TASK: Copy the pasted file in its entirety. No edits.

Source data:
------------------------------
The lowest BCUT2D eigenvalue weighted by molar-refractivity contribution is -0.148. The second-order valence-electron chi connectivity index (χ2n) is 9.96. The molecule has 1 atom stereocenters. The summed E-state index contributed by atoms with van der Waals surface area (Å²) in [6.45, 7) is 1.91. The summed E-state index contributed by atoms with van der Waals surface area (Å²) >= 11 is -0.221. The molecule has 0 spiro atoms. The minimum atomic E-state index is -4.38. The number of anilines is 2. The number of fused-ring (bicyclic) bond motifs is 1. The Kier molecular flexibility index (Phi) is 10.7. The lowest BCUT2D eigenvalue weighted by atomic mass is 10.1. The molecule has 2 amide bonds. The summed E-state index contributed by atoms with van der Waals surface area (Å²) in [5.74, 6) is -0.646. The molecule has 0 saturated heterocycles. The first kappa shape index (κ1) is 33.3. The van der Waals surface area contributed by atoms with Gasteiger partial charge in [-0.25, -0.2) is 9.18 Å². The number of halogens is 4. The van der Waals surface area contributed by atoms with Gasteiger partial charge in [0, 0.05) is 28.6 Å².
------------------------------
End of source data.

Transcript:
The lowest BCUT2D eigenvalue weighted by molar-refractivity contribution is -0.148. The second-order valence-electron chi connectivity index (χ2n) is 9.96. The molecule has 1 atom stereocenters. The summed E-state index contributed by atoms with van der Waals surface area (Å²) in [6.45, 7) is 1.91. The summed E-state index contributed by atoms with van der Waals surface area (Å²) >= 11 is -0.221. The molecule has 0 spiro atoms. The minimum atomic E-state index is -4.38. The number of anilines is 2. The number of fused-ring (bicyclic) bond motifs is 1. The Kier molecular flexibility index (Phi) is 10.7. The lowest BCUT2D eigenvalue weighted by atomic mass is 10.1. The molecule has 2 amide bonds. The summed E-state index contributed by atoms with van der Waals surface area (Å²) in [5.74, 6) is -0.646. The molecule has 0 saturated heterocycles. The first kappa shape index (κ1) is 33.3. The van der Waals surface area contributed by atoms with Gasteiger partial charge in [-0.25, -0.2) is 9.18 Å². The number of halogens is 4. The van der Waals surface area contributed by atoms with Gasteiger partial charge in [0, 0.05) is 28.6 Å².